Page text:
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Is It Bad To Have Oily Skin?

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While oily skin can clog pores and lead to more frequent breakouts, oily skin has many benefits. The oil protects the skin, and people with oily tend to have thicker skin and fewer wrinkles. The key is to balance excess fat and maintain the skin’s natural moisture.

Oily Skin

Oily skin is often seen as a problem that needs to resolve. But while excessive oil production can lead to problems, like acne or having a hard time keeping makeup in place, there’s nothing inherently “wrong” with having this type of complexion. The oil helps keep skin healthy.

“Our skin is a fence to the outside world and helps maintain hydration levels and protects us from infections, bacteria, and viruses,” says Ivy Lee, MD, a board-certified dermatologist in Pasadena, California. Plus, a sebum pack with free radical-fighting vitamin E prevents the types of environmental damage that cause skin ageing. Also, people with oily skin tend to have fewer wrinkles as they age.

Sebaceous (also known as oil) glands are natural; their activity varies from person to person, so some people’s skin is oilier than others. Except your oily skin is bothering you (for example, causing painful pimples), there’s no medical reason to try to quell it. And while it’s okay to want to curb oil production (for example, to keep makeup in place), if you overdry your skin with goods like styptics and cleansers, it won’t be able to purpose optimally and may even give you the reverse effect Of what you want.

When Oily Skin is Problematic

1. You are getting unwanted pimples

Overrun of oil is a link to acne. Pimples often form when oil gets trapped under dirt, grime, or dead skin cells. Consequently, if your skin is oily and you have acne, one way to control it is to cut down on oil.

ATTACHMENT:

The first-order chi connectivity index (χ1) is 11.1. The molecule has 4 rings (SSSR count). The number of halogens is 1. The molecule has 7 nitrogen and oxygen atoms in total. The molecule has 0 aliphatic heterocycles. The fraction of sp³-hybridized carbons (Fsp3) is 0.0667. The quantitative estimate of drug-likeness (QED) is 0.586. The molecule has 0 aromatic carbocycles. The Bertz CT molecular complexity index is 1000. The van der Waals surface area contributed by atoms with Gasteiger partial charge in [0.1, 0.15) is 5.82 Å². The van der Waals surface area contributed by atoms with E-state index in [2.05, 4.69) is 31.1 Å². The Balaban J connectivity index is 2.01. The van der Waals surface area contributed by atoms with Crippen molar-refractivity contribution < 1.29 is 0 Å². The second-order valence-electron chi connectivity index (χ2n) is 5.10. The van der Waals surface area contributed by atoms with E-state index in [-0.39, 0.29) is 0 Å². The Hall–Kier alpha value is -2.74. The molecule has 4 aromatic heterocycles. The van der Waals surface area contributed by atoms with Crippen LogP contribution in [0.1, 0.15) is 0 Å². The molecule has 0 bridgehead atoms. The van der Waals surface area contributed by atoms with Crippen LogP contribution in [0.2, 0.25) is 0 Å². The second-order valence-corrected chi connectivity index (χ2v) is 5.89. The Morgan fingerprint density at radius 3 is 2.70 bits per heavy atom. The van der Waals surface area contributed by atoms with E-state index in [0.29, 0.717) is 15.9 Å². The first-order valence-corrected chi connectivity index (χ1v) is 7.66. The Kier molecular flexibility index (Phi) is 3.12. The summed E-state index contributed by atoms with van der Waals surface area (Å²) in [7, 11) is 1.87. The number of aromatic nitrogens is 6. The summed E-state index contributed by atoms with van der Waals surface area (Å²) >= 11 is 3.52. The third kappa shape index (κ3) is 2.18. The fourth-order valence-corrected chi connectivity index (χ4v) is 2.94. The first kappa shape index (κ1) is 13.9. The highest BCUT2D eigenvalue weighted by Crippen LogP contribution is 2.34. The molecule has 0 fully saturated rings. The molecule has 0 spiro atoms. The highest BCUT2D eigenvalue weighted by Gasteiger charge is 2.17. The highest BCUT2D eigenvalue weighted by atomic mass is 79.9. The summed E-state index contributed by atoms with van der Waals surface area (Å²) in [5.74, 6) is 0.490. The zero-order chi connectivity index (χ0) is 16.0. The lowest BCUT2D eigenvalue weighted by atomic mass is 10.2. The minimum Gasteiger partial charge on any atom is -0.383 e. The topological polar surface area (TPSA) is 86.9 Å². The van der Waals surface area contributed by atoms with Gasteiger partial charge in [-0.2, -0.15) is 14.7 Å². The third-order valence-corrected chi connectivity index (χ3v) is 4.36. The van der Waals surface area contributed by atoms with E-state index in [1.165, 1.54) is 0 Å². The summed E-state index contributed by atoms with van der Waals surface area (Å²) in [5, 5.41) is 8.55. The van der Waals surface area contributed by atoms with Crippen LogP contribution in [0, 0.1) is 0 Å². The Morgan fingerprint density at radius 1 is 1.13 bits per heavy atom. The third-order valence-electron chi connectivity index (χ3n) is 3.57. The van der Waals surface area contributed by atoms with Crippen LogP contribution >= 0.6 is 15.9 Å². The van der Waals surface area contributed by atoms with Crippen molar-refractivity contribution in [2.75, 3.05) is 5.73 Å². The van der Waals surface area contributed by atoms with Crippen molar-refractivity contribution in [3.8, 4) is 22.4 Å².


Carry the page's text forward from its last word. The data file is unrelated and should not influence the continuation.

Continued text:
2. Your makeup won’t stay put

If you’ve always used a cleansing balm, you know how effective oil is at breach down makeup. If you have oily skin, your makeup may not break on all day if you even get it to stick in the first place. You may feel that your skin prevents the makeup, and if it sticks, it’s uneven.

3. You’re not a fan of shimmer

Having oily skin means that you tend to look shiny. Let’s say you’re “someone who’s a little oilier and feels like they have that glow throughout the day,” says Dr Lee. “Some people like that shine, some people don’t.”

How to Manage Oily Skin


1. Work with your hormones

The glands that make oil and sebum have hormone receptors. So “increased sebum production, or oil manufacture, is usually due to hormones,” says Elizabeth Kream, MD, a dermatologist in New York City. “Many times, if somebody comes to us for adult acne treatment, we may prescribe spironolactone, which you take by mouth with antigenic properties, meaning it helps reduce bad estrogen and testosterone that cause acne.”

So if you poverty a non-hormonal option, you can try additions like DIM or diindolylmethane. It is derived from broccoli, kale, and cauliflower and has been given away to have anti-androgenetic properties. “That anti-androgenetic property will help decrease that hormonal component that drives oil production,” says Dr Kream.

2. Use skin care products that decrease oil production

One way to slow down oil manufacture is to reduce skin inflammation with ingredients like retinoids and niacinamide. “Stress hormones increase oil production in the skin, so decreasing inflammation makes the skin less oily,” says Shirley Chi, MD, a board-certified skin doctor in Southern California.


Although sleek skin can stop pores and lead to expanded skin inflammation breakouts, slick skin has many advantages. Therefore oil helps protect the skin, and intelligent individuals often have thicker skin and fewer kinks. The key is to find harmony between having much oil and keeping up with your skin’s regular dampness.

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